When it comes to sports themed movies, I am as a big baseball guy as I am when talking about sports in general. Nevertheless, north Dallas Forty ranks as one of my favorite sports movies. The following confession may alienate some, but a lot of my fondness for the film comes from a longtime soft spot for the Dallas Cowboys, whose ‘60’s era team the film is loosely based upon. These days, I home home team loyalty for the Carolina Panther, but I still feel compelled to root for the cowboys when I can.
North Dallas Forty features Nick Nolte as aging wide receiver for the North Dallas Bulls Phil Elliott. He has been brutally battered over his years of playing. As a result, he is forced to do anything he can to drag himself out on the field, including popping painkillers like candy. All he really wants to do at this point is settle down with his new girlfriend while he is still in one piece. His struggle occurs against the backdrop of hard partying football players who drink, do drugs, and use/abuse women as they see fit. They are rich and they are winning, so they run on a long leash barely held by their legendary coach.
The film is loosely based on the semi-autobiographical novel written by former Cowboy’s wide receiver Peter Gent and his experiences playing with the late ‘60’s era team under legendary coach Tom Landry. Characters in the novel are said to closely resemble real members of the cowboys organization of the time, but having never read the novel, I cannot vouch for that or how well the novel translates to the dying disco era of the late ’70’s.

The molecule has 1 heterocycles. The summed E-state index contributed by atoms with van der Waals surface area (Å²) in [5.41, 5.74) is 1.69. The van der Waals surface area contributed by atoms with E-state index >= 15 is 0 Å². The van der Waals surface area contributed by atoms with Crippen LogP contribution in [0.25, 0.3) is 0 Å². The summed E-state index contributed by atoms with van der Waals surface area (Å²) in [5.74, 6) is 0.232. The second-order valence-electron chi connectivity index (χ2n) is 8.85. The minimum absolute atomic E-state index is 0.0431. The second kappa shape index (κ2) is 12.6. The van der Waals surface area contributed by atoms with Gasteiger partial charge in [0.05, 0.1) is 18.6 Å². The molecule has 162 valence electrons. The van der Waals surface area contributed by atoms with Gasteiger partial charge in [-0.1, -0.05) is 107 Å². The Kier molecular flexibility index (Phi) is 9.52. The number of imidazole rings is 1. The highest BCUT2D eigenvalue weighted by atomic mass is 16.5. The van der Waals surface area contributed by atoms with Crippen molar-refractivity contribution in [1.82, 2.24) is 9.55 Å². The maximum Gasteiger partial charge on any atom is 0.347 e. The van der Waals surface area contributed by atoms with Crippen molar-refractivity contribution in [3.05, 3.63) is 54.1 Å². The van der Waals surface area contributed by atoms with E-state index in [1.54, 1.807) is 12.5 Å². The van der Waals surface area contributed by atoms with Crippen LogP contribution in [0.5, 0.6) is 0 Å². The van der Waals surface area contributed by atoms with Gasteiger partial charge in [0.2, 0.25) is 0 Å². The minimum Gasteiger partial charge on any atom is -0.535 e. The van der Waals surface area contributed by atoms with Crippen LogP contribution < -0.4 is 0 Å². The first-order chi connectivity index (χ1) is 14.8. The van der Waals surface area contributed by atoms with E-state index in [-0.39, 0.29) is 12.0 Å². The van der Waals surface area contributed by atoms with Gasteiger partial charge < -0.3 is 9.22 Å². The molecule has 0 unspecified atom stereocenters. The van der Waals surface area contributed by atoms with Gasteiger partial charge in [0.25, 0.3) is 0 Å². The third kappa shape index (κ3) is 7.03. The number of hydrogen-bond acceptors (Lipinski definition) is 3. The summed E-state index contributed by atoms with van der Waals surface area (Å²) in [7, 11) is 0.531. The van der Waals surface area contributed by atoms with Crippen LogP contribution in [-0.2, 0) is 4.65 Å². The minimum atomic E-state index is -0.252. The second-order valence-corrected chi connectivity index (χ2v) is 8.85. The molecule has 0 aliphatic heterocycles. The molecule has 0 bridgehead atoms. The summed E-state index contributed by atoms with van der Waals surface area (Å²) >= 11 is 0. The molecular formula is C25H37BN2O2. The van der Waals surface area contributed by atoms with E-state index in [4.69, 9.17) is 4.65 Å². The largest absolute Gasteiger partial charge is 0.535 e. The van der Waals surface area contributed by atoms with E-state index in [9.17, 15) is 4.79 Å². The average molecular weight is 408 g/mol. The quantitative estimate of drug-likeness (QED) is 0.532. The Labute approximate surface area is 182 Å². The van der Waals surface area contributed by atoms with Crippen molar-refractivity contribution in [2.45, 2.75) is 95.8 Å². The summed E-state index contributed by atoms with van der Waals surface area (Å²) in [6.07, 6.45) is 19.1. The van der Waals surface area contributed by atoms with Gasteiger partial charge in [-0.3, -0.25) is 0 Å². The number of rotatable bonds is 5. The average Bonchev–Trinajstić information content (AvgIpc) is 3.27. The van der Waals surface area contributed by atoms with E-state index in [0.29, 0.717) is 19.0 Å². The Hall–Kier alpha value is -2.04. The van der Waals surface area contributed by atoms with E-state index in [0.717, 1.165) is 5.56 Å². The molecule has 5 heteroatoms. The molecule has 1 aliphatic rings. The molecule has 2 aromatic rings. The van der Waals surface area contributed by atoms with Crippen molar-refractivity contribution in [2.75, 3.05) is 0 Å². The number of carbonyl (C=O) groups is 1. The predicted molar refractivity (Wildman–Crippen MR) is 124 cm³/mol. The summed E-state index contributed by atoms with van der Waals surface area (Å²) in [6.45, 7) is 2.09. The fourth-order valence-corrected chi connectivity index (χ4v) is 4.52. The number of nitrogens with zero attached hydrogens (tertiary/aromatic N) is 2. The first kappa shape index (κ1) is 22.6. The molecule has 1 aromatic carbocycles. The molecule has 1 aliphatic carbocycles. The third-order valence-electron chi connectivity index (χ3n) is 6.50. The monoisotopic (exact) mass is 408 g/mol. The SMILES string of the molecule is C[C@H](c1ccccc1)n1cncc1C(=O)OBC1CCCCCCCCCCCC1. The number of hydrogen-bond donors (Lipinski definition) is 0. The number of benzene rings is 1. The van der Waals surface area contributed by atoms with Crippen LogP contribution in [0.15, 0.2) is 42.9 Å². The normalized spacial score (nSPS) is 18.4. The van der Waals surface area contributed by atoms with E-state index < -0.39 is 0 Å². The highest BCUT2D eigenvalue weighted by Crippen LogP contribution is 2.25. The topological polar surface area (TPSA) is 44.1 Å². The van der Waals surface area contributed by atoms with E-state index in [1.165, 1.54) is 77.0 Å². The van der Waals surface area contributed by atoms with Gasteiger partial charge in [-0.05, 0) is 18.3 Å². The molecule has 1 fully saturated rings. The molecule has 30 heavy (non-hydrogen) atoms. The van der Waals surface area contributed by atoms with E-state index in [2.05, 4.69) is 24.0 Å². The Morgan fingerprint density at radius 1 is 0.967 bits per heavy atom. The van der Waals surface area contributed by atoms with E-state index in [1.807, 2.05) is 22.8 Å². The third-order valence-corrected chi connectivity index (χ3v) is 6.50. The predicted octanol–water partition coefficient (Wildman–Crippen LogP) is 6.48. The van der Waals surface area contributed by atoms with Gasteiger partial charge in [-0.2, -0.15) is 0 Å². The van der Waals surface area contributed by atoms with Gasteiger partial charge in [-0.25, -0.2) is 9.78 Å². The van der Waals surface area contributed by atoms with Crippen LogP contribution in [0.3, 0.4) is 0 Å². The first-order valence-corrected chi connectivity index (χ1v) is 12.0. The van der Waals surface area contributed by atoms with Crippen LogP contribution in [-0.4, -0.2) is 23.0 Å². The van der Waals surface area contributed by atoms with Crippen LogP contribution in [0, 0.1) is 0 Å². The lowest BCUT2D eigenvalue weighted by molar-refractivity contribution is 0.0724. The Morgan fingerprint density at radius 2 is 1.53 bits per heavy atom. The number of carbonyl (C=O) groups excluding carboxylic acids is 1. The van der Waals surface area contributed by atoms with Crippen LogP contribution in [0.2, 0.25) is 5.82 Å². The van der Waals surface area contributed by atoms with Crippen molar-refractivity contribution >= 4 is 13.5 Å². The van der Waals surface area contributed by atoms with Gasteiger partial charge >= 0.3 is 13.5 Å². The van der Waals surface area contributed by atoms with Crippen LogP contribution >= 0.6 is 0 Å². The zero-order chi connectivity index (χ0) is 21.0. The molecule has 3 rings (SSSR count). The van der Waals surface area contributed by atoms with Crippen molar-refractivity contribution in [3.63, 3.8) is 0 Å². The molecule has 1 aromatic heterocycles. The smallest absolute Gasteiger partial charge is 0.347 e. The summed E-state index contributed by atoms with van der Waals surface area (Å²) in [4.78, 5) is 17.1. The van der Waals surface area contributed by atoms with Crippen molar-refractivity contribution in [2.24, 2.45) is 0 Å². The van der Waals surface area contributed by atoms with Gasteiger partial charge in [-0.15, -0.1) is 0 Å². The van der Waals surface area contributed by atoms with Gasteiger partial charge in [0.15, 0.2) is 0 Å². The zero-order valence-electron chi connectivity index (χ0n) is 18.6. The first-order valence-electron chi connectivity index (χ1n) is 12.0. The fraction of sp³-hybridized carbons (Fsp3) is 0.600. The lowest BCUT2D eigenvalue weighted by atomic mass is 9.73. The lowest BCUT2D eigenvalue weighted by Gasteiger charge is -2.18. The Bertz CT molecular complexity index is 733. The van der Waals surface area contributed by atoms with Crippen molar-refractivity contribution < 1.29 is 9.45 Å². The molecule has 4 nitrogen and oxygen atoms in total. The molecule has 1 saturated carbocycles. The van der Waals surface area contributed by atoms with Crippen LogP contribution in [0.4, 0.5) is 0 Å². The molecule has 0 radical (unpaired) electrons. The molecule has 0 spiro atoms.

I do find the combination of drama, comedy, and satire generally satisfying. If there is any major flaw, it is that the satirical elements often go overboard. The question of whether football is a game or a business is pondered to the point of melodrama. Elliott struggles with the corrupt system from every angle, from the barbaric behavior of his teammates to how the owners use up players for their bottom line. Perhaps one with a greater emotional attachment to professional football feels Elliott’s plight is more seriously dramatic than I do, but I feel like I am watching something being given a greater degree of importance than it merits. Money runs professional sports, and rich athletes think they are above the law. Did elliott not know this when he signed on the dotted line/
I do not want to be too harsh, however. The over the top elements regarding drama are a small gripe compared to how well the exaggerated instances of players decadence are done. These guys booze it up when they are not drugging it up and cause general mayhem for innocent bystanders. Their behavior is presented as being gritty rather than glamorized, and when you see the toll playing football takes on them physically, you cannot help but sympathize with their emotional issues. Even if you would not want to be in a room with any of them. Making unsympathetic characters sympathetic is the mark of good storytelling.
As I said above, I am confident football fans will like North Dallas Forty better than those who have no interest in the game. There is a lot of football culture that only a fan could appreciate. But for the average movie viwer, there is still of lot of bawdy humor and heart mixed in. Elliot is falling in love, but he really does not know how. It is tough to care for many of his teammates considering their wild behavior, yet when you see them carried off on a stretcher, you do. The moral crusade bits wherein Elliott jousts against greedy owners and their lawyers gets tiresome because of its over the top emotion, but there are enough good points to make up for it.
Rating: *** (out of 5)